The Eocardiidae are an extinct family of caviomorph rodents from South America. The family is probably ancestral to the living family Caviidae,[1] which includes cavies, maras, and capybaras and their relatives. McKenna and Bell (1997) divided eocardiids into two subfamilies, Luantinae for two of the oldest genera (Asteromys and Luantus) and Eocardiinae for remaining genera. Kramarz (2006) has recommended the abandonment of these subfamilies, as the genera placed in Luantinae appear to represent basal eocardiids, rather than a specialized side branch. The latter hypothesis had been proposed by Wood and Patterson (1959).[2]

Eocardiidae
Temporal range: Early-Mid Miocene (Colhuehuapian-Friasian)
~21.0–15.5 Ma
Eocardia.jpg
Skeletal restoration of Eocardia
Scientific classification e
Kingdom: Animalia
Phylum: Chordata
Class: Mammalia
Order: Rodentia
Superfamily: Cavioidea
Family: Eocardiidae
Ameghino 1891
Subfamilies and Genera

Eocardiinae

Luantinae

Fossils of the family were found in the Colhuehuapian to Friasian Pinturas, Sarmiento, Santa Cruz, Río Jeinemeiní and Collón Curá Formations and the Colhué Huapí Member of Argentina and the Cura-Mallín Group of Chile.[3]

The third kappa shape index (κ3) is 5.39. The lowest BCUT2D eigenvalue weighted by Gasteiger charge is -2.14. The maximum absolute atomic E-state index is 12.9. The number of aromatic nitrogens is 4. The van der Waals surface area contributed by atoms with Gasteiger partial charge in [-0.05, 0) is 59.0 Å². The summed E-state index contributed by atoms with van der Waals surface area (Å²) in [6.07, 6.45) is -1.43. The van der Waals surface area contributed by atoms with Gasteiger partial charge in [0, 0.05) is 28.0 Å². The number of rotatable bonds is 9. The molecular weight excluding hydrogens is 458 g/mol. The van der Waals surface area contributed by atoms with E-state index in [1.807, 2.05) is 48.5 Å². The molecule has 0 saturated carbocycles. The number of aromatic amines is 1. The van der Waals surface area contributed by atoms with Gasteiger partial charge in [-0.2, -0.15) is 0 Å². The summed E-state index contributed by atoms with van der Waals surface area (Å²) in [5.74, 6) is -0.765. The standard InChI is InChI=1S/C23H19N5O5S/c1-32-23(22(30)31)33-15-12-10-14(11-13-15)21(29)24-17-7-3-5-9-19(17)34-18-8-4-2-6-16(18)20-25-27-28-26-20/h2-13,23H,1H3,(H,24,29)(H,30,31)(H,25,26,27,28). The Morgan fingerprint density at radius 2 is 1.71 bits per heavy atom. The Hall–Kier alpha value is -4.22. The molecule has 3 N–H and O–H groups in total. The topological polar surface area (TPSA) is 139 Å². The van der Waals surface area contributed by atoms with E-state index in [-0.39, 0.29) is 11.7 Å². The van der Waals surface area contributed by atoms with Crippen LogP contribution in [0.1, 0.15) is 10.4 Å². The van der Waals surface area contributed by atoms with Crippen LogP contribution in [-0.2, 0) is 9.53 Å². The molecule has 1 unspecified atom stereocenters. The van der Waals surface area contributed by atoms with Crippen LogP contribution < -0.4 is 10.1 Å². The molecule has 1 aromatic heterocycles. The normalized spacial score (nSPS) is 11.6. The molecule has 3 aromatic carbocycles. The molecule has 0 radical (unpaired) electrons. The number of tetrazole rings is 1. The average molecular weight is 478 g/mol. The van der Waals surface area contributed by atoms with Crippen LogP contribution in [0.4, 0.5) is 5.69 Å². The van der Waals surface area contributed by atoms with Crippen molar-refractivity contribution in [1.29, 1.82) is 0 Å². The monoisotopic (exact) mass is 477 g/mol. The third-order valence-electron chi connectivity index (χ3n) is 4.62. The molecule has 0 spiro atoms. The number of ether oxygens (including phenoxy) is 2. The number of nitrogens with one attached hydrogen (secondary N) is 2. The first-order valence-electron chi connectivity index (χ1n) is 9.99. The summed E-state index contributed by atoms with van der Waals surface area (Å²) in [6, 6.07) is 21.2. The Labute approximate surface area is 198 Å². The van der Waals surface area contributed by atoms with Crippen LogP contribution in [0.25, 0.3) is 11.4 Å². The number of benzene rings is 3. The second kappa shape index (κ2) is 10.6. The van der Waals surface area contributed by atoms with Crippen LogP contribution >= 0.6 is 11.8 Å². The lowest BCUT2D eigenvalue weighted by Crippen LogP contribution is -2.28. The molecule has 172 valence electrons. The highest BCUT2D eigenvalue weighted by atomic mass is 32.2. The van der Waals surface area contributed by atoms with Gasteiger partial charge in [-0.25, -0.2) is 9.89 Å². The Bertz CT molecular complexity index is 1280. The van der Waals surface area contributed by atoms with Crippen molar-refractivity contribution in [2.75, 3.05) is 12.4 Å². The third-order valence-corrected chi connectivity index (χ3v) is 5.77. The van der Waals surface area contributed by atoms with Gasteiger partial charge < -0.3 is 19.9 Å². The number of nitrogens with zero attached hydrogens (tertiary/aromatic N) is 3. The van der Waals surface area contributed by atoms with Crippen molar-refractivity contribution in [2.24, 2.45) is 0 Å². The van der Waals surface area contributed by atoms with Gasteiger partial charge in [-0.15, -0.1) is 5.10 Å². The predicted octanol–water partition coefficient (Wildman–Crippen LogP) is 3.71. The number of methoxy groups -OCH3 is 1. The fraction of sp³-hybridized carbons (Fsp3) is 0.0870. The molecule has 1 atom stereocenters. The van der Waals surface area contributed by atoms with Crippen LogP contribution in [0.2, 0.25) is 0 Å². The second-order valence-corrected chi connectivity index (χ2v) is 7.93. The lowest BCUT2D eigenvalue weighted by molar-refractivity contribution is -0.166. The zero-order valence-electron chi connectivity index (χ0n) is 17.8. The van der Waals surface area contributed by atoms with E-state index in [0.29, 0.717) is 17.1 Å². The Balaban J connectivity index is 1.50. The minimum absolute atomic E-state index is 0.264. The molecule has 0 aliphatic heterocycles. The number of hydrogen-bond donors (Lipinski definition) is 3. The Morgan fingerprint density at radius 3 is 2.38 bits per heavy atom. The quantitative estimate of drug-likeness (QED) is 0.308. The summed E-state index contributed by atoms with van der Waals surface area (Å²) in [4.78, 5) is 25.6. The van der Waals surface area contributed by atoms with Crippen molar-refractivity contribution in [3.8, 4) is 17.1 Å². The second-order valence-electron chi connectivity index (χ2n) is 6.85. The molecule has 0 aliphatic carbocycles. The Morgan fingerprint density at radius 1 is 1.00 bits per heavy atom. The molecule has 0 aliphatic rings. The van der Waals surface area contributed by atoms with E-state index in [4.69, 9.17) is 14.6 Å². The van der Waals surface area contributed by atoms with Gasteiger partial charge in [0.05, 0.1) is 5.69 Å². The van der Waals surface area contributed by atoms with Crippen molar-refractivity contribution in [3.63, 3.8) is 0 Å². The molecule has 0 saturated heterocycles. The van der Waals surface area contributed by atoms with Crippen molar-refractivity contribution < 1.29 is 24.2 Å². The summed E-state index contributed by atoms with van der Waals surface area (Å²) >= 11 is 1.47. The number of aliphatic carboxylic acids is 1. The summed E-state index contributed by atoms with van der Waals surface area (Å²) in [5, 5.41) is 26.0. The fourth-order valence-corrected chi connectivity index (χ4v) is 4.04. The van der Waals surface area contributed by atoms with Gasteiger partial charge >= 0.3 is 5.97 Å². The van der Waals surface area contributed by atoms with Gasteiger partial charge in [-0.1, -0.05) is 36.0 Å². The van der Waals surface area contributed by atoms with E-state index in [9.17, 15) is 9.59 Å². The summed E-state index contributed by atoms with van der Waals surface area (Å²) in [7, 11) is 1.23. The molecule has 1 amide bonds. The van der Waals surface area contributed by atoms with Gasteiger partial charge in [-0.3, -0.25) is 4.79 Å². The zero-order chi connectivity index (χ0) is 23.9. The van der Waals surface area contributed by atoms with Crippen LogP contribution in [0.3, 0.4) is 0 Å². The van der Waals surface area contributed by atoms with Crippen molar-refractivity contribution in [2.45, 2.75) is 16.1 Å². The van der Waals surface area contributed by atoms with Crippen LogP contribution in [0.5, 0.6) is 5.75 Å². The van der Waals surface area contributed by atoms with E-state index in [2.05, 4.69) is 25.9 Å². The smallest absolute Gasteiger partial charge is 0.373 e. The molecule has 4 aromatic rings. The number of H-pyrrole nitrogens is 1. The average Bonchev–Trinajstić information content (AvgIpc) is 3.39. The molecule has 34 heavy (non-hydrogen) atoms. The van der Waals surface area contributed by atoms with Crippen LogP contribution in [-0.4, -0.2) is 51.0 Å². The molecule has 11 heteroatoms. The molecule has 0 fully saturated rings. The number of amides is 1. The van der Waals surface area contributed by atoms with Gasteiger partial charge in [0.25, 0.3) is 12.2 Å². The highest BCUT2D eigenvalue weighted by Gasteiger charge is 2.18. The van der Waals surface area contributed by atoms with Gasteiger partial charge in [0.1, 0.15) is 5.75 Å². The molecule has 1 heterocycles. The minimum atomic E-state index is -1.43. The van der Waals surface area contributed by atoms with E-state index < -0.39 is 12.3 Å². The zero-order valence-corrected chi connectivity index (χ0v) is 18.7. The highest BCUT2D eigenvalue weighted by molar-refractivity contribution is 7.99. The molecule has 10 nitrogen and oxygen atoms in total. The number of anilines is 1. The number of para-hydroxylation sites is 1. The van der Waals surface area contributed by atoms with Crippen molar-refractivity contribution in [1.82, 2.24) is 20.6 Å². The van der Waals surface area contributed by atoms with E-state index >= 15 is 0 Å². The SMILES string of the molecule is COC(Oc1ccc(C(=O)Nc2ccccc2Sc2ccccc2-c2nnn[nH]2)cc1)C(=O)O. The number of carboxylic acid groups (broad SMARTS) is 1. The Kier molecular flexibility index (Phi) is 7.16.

ReferencesEdit

  1. ^ Kramarz, 2006
  2. ^ Wood & Patterson, 1959
  3. ^ Eocardiidae at Fossilworks.org

BibliographyEdit

  • Kramarz, A.G. 2006. Eocardiids (Rodentia, Hystricognathi) from the Pinturas Formation, late early Miocene of Patagonia, Argentina. Journal of Vertebrate Paleontology 26(3):770-778.
  • Wood, A.E. and Patterson, B. 1959. Rodents of the Deseadan Oligocene of Patagonia and the beginnings of South American rodent evolution. Bulletin of the Museum of Comparative Zoology 120:281-428.

Further readingEdit

  • McKenna, Malcolm C., and Bell, Susan K. 1997. Classification of Mammals Above the Species Level. Columbia University Press, New York, 631 pp. ISBN 0-231-11013-8